As a St. Louis Cardinals fan, I remember the negative buzz that surrounded this team in Spring Training.
Between Adam Wainwright’s injury and Albert Pujols’ contract extension, nothing seemed to be going right. I even seem to recall some suggesting calling the season a lost cause and trading Pujols to start rebuilding.
As a fan, I thought it was all over-dramatic.
Yes, Adam Wainwright would mean a serious loss, but the Cardinals could expect to pick up a few of the wins in other places. For example, despite finishing five games behind the Cincinnati Reds, the Redbirds had an identical Expected Win-Loss record, meaning they were unlucky.
Expected Win-Loss record is just like what it sounds: how a team is expected to do based on their runs scored and allowed. Dave Duncan has worked magic with pitchers before, and some of the offense had to improve or at least have a healthier season.
So far, the team has surpassed my every expectation with amazing resurgences from Lance Berkman and Kyle Lohse, as well as All-Star starts from Matt Holliday, Colby Rasmus and Jaime Garcia, among others. The Cardinals currently sit in first place with baseball’s second-best record.
However, that brings up new questions, mainly, what should the Cardinals do to hold onto their early lead?
To answer that, we must first ask: How much of the Cardinal’s early success is repeatable? Well, the good news is that the Cardinals Expected Win-Loss record matches their actual one, with both sitting at 33-23.
Furthermore, only the New York Yankees have a better Expected record, meaning the Cardinals have definitely been one of the league’s strongest teams.
Their hitters have been rather lucky on the balls they have put in play: The Cardinals’ team batting average on balls in play (BABIP) sits at .321, well above the mid-.280 to mid-.290 most of the league sits at. Matt Holliday, Lance Berkman and David Freese (when he returns) will all likely see their numbers drop as their BABIP grows closer to their career numbers, and there’s a decent chance Jon Jay and Allen Craig will experience similar cases.
Meanwhile, Albert Pujols’ BABIP is lower than normal; however, he has been hitting fewer line drives and fly balls than normal too. (My personal theory is that his struggles are related to his hamstring injury and he needs rest, but I don’t really have much hard evidence. Just some suspicions.)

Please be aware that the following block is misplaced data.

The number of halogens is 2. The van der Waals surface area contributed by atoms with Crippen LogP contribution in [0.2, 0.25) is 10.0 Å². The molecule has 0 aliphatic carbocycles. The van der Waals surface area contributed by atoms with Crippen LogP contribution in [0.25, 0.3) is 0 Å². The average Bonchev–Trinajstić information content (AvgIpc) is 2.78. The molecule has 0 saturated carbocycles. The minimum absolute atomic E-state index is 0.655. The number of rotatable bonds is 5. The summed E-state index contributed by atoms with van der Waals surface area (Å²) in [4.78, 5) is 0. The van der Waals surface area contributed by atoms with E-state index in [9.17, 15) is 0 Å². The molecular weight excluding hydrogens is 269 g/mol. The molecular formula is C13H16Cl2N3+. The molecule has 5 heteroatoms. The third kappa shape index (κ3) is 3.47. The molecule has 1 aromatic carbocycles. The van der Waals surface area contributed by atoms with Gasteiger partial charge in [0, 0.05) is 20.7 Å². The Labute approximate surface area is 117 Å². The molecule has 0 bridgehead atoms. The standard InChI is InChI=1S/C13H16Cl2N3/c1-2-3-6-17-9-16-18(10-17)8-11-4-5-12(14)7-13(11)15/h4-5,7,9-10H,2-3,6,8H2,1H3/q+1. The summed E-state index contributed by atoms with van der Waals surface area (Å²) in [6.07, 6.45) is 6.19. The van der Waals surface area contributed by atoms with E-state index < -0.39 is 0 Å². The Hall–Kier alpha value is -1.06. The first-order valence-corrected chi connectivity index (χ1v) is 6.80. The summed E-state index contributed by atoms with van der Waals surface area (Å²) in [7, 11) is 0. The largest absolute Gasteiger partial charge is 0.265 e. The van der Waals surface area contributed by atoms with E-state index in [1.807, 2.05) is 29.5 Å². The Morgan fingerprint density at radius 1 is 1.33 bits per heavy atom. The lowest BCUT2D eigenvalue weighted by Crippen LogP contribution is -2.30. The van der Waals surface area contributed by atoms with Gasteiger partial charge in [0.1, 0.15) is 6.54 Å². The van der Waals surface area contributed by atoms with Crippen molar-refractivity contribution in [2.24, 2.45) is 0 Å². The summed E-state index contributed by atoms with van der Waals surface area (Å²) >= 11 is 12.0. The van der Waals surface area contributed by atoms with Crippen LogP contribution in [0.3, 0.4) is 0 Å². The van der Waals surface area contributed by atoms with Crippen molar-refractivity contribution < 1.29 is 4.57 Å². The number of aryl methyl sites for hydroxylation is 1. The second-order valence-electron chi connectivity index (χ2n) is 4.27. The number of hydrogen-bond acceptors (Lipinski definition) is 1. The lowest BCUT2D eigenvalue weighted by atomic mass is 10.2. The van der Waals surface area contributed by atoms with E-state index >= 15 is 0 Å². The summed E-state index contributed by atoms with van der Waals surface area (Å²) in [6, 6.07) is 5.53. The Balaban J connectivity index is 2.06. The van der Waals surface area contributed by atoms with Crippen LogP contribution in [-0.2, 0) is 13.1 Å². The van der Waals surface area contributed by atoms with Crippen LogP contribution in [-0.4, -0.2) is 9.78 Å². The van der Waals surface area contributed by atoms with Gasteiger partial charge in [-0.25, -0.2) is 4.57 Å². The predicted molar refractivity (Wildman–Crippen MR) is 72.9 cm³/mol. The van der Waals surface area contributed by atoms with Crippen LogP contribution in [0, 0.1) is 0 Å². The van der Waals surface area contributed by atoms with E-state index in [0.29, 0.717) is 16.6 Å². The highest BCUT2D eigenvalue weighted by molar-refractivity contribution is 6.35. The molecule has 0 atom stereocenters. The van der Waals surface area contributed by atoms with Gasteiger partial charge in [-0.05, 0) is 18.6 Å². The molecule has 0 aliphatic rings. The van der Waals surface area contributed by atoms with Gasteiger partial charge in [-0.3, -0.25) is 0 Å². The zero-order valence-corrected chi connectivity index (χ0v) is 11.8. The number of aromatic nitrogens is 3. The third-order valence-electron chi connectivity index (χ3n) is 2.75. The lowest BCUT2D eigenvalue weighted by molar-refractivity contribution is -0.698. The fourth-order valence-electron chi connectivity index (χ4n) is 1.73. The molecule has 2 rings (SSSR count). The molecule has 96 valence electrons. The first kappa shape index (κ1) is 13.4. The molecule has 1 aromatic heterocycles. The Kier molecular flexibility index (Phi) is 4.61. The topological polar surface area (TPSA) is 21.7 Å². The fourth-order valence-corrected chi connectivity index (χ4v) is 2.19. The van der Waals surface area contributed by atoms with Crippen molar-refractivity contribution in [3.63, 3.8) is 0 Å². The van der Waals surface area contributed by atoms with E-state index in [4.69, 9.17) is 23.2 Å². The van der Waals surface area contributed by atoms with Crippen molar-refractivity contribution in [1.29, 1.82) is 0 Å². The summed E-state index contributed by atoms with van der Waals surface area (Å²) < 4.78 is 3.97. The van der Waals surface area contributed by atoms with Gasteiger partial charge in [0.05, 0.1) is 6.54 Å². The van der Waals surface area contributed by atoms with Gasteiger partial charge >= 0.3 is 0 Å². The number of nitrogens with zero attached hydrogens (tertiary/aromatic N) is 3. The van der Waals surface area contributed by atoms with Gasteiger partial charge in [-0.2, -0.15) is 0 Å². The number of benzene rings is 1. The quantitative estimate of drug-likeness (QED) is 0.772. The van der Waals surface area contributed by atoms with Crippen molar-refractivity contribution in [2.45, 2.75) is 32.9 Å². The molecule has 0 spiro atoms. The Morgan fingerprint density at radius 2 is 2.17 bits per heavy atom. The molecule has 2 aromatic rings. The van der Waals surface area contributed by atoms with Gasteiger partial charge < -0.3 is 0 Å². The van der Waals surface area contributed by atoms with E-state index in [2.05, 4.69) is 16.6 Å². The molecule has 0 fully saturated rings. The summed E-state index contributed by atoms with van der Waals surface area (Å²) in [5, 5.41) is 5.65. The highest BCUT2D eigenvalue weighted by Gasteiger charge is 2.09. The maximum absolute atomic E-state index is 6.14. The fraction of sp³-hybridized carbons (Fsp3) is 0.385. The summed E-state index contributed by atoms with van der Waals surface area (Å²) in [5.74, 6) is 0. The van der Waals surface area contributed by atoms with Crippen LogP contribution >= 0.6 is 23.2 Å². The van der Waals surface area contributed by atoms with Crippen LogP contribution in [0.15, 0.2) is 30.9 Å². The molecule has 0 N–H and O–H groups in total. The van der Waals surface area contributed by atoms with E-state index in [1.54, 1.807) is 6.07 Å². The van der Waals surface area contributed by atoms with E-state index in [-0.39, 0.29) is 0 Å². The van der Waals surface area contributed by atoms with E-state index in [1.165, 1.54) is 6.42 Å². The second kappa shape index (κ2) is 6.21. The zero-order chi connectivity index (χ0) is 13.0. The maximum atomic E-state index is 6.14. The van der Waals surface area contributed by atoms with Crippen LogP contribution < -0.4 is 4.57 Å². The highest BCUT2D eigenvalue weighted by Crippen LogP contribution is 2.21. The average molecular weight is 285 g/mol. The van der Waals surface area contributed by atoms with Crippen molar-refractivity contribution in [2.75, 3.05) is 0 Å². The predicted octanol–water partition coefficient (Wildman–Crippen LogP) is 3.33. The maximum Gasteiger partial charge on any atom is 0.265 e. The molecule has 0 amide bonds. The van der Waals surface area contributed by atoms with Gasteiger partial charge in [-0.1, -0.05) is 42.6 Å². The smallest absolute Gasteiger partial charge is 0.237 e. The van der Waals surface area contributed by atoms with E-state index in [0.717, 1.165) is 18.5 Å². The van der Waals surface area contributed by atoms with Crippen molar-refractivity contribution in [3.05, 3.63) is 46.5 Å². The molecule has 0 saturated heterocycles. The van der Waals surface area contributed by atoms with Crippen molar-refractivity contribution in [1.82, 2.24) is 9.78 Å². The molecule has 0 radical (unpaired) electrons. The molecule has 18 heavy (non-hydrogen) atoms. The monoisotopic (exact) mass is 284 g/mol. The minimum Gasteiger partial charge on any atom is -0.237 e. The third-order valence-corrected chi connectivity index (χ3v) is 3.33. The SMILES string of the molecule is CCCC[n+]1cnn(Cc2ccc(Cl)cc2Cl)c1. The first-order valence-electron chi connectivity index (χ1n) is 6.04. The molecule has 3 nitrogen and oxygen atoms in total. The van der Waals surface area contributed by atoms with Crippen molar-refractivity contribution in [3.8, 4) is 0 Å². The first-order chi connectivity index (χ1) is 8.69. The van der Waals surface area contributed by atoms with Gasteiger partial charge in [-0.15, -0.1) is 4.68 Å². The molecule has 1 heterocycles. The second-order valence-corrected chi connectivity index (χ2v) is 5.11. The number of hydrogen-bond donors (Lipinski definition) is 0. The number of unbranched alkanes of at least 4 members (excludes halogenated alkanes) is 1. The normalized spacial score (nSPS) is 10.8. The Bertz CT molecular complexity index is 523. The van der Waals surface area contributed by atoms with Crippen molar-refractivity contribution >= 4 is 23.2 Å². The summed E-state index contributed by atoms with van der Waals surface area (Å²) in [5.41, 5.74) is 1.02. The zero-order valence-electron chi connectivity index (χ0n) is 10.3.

In any case, the offense probably won’t finish the year as the best or second best in the league, but will remain close enough to the top to support the Cardinals.
The pitching, meanwhile, remains solid enough—the Cardinals currently rank 11th in ERA. The pitchers BABIP allowed is .287, which is close enough to the league average. Individual pitchers have had bad or good luck; Lohse and Kyle McClellan will likely see their ERAs rise, while Garcia, Chris Carpenter and Jake Westbrook should see the ERAs fall.
The starters will likely just about balance out.
On the contrary, the relievers have been rather pedestrian, even after a rough start. Brian Tallet and Ryan Franklin have both been awful, but should see less time in important innings, which should help.
After these two, the most worrisome part of the bullpen is Miguel Batista, who has been quite lucky so far on how few balls in play have become hits. He doesn’t strike out enough batters and walks too many to remain a successful reliever (only a 1.08 K:BB ratio), and the Cardinals would be wise use him less while they can still come out ahead.
In house replacements for Batista (or Franklin or Tallet, depending on which they decide to drop first) are present. Recently demoted Mitchell Boggs would likely have the easiest time sliding back into the bullpen, and his numbers suggest he will do a more than adequate job of replacing Batista. Boggs’ K:BB ratio is over four, he gets more ground balls and he’s much younger.
Both Franklin and Tallet have stronger strikeout to walk ratios, and both have been slightly unlucky this year (in fact, the two are the Cardinal’s only regular relievers with BABIPs over .300). Both should improve slightly, but, like Batista, both should also have a short leash.
As stated, Boggs is currently the best option due to his earlier performance in the Major Leagues this season, but the Cardinals should have possible options in their farm system, and should be willing to try them should any of these three continue their struggles.
So in summary, right now, the Cardinals’ best option would be to try and solve their problems in house through call-ups, primarily in the bullpen. The offense has been strong, and even in the event of injury, the bench (Jon Jay, Nick Punto and Allen Craig primarily) has proven itself more than capable of stepping in.
The pitchers have been solid enough and, with better luck and better use of bullpen management, should see their runs allowed drop.
As of right now, it isn’t worth trading away the future (in the form of prospects) to acquire help, as their is no immediate need to improve drastically.